Radio City Music Hall

1260 6th Avenue,
New York, NY 10020

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Showing 201 - 225 of 3,116 comments

DavidM on February 12, 2014 at 8:20 am

Let me echo Bob Endres' sentiment about the 1964-65 Hall adverts. My Grandpa Joe took me to the Hall for the first time in the summer of 1964. I was four years old. The Unsinkable Molly Brown and Follies ‘64 was the first show I saw there. It was the first of 11 visits with him, days that transcended special. It changed and defined my life. We were always among the first 50 people to enter the Hall for the day’s first show. We sat house left of the lighting console, Joe in the seat now designated as BB 413. Mine was the lone seat in Row AA, long since removed. I still consider it as “my seat”. I remember being so small and the Hall so big that when the bandcar rose, I did not know if they were rising or the building was sinking. For almost 50 years, I have cherished every moment I spend at RCMH. I know that OSHA regulations have changed the illusion somewhat. I hope someday they figure out how to leave the bandcar out of sight until showtime without anyone falling into the pit.

Bob, I know the Hall did not present films in “roadshow” format though I recall seeing at least one with an intermission. Could it have been The Great Race in 1965?

Vito on February 12, 2014 at 6:22 am

So I am watching this ad on TV for the new spring show and there is a still shot of the stage completely covered by some sort of hideous set. The curtain cannot be seen at all Is that the look for that show and will the curtain not be used?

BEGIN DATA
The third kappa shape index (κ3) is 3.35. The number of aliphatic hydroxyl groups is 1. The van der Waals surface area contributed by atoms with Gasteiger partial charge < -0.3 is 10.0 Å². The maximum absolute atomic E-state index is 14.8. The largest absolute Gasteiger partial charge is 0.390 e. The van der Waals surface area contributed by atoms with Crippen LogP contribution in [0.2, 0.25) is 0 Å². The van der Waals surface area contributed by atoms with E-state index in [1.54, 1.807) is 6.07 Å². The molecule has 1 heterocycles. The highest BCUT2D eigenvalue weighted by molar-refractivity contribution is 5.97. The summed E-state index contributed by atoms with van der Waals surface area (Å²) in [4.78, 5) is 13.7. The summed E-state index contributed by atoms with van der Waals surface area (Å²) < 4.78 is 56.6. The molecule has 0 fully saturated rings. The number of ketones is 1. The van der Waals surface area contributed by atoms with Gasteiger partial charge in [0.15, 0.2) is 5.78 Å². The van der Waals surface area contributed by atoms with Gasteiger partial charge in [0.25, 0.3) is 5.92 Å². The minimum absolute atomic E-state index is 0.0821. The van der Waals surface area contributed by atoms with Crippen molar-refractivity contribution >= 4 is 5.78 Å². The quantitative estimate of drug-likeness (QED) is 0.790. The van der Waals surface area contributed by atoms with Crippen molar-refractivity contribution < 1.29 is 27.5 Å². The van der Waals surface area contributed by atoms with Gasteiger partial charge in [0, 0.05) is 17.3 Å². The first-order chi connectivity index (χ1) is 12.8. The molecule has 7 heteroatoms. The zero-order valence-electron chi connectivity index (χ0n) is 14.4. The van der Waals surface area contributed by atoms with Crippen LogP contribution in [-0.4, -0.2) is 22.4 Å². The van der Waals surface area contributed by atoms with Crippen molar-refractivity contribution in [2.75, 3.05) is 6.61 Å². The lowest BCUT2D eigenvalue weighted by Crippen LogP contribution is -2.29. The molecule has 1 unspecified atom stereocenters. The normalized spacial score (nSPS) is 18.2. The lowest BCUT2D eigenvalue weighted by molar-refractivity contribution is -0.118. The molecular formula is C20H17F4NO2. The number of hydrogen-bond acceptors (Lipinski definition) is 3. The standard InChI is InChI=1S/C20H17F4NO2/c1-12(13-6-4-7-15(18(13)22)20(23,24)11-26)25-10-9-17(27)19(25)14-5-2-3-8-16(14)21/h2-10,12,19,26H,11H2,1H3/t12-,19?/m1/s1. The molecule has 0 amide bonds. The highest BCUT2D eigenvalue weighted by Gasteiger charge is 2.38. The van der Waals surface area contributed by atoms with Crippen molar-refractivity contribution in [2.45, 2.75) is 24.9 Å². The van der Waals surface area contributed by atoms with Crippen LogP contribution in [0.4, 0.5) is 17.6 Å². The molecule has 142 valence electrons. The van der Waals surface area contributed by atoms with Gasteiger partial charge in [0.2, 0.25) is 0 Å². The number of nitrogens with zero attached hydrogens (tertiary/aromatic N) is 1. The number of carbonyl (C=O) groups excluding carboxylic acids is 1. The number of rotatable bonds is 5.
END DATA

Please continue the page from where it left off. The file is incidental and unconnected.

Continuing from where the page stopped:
RobertEndres on February 11, 2014 at 11:47 am

Stephen, thanks for posting the ads for the 1964-5 season at the Hall. The “Mary Poppins” ad has particular signifcance for me as I was in New York for the first time on my own after getting out of college and had come to attend a convention of the Society of Motion-picture and Television Engineers. I wrote to the Ben Olevsky, Head Projectioist at the Hall to ask if I could see the booth during my visit and got an invitation from Ben to call him. On my first night before I had a chance to call I stumbled on the Hall and bought a ticket to see “Mary Poppins”. A few days later Ben gave me an extensive tour of not only the booth but the whole facility. I was awed to actually be able to walk into the booth that I had been curious about for so long.

It was almost exactly ten years later I was again awed to walk into that booth — this time as the newly hired Head Projectionist. The “Poppins” ad brings back a lot of memories as it marked the start of something that continued for 35 years.

robboehm on February 11, 2014 at 7:07 am

Remembering Shirley Temple. The Little Colonel opened at RCMH on March 21, 1935. See photo section.

Stephen Paley
Stephen Paley on February 1, 2014 at 2:55 pm

In anyone is interested, I have posted ads for all nine of the program changes at RCMH in1964. This was first year of the New York World’s Fair of 1964-65 (hard to believe it was 50 years ago) from April into October. You can find the ads in the RCMH photos section.

Vito on January 29, 2014 at 1:00 am

As to Heart & Lights just knowing the Rockettes are dancing to Fosse will put my butt in a seat.

robboehm on January 28, 2014 at 10:34 am

January 26th marked the 75 anniversary of the premiere of Gunga Din. See photo section.

NewYorker64 on January 19, 2014 at 8:31 am

rcdt55b: Anything you can/want to share about Heart & Lights?

rcdt55b on January 19, 2014 at 8:02 am

I forgot to add that one of the main things that helped that was the change to 7000 watt lamps. Add in all many, many minor changes and adjustments the last few years and the 3-D effect works very well.